Even if you know how to drive a truck in the winter, you could be involved in an accident caused by other drivers or by failures to maintain safe road conditions. Vehicle defects can also cause serious weather-related accidents. Mother Nature herself cannot be held legally responsible for causing a snowstorm that causes a collision, but an investigation may reveal other contributing factors. Bad weather alone is often not the cause of a crash. It can be traced to carelessness or reckless behavior, a lack of preparation, or defective roads. Winter weather will exacerbate these issues and may make a collision more likely, but fault may still lie with another party.

The following are examples of who may be responsible for a winter-related truck accident:

  • A motorist who is speeding, driving while distracted, or driving under the influence of alcohol or drugs. 
  • The manufacturer of a defective or poorly designed automobile or truck part, including tires, brakes, wipers, suspension systems, and more.
  • A municipality that is responsible for maintaining and clearing snow from highways, city streets, bridges, and other roadways.
  • Trucking companies that pressure drivers into driving in bad weather, fail to maintain their fleet, or commit hours-of-service violations.
  • Loading and shipping companies that improperly load cargo onto a tractor-trailer or 18-wheeler.

Accident reconstruction specialists, investigators, medical experts, and a number of other professionals can work to determine the cause of a collision, the value of a case, and who should be held responsible.

Can Truckers Refuse to Drive in Bad Winter Weather?

Just because you know how to drive a truck in winter weather doesn't mean that you should. Trucking companies should be aware of weather conditions and should not pressure their drivers to take to the road when it is too dangerous. Truck drivers should also check the weather and road conditions regularly to make sure they know what to expect. If they notice that conditions seem too hazardous, they should be able to speak up without fear that they will be fired, demoted, or otherwise penalized.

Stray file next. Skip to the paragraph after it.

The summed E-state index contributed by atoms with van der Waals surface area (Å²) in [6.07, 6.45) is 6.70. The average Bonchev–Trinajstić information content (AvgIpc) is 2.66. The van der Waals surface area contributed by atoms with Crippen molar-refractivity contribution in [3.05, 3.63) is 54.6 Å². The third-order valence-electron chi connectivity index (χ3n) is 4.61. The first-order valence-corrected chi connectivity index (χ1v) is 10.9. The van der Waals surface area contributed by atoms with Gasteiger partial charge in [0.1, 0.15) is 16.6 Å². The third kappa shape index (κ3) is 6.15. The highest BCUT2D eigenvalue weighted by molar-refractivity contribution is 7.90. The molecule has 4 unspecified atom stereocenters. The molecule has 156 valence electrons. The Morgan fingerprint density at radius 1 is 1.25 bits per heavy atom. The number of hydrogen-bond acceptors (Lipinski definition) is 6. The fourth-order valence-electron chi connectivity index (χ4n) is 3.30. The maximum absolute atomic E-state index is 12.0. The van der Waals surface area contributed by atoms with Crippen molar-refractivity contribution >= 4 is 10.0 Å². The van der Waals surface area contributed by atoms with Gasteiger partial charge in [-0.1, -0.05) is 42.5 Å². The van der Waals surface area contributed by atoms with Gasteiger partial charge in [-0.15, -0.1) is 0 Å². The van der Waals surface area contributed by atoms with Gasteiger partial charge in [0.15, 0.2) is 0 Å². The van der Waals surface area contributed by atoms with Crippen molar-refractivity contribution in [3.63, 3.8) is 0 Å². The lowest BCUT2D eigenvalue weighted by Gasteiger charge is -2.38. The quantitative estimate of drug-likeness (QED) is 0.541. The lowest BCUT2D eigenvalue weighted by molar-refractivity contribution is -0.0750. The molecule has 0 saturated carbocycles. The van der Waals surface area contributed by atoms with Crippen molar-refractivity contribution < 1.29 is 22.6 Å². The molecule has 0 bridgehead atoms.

Under the Surface Transportation Assistance Act (STAA), employers are prohibited from firing, disciplining, or discriminating against commercial drivers for refusing to drive because they have a reasonable fear of serious injury to themselves or others as a result of hazardous conditions. A truck driver who is fired or penalized for refusing to drive may be able to take legal action against their employer to recoup financial losses and seek job reinstatement. 

At Arnold & Itkin, we represent truck drivers and all motorists who have been seriously injured in collisions in any weather. We believe in holding big companies accountable for cutting corners when it comes to safety, pressuring truckers to work long hours and drive in bad weather, and putting profits before helping the injured recover what is rightfully theirs. 

If you have been involved in a winter accident, call the truck accident attorneys at Arnold & Itkin today at (888) 493-1629. Our legal team is ready to provide a free consultation of your case.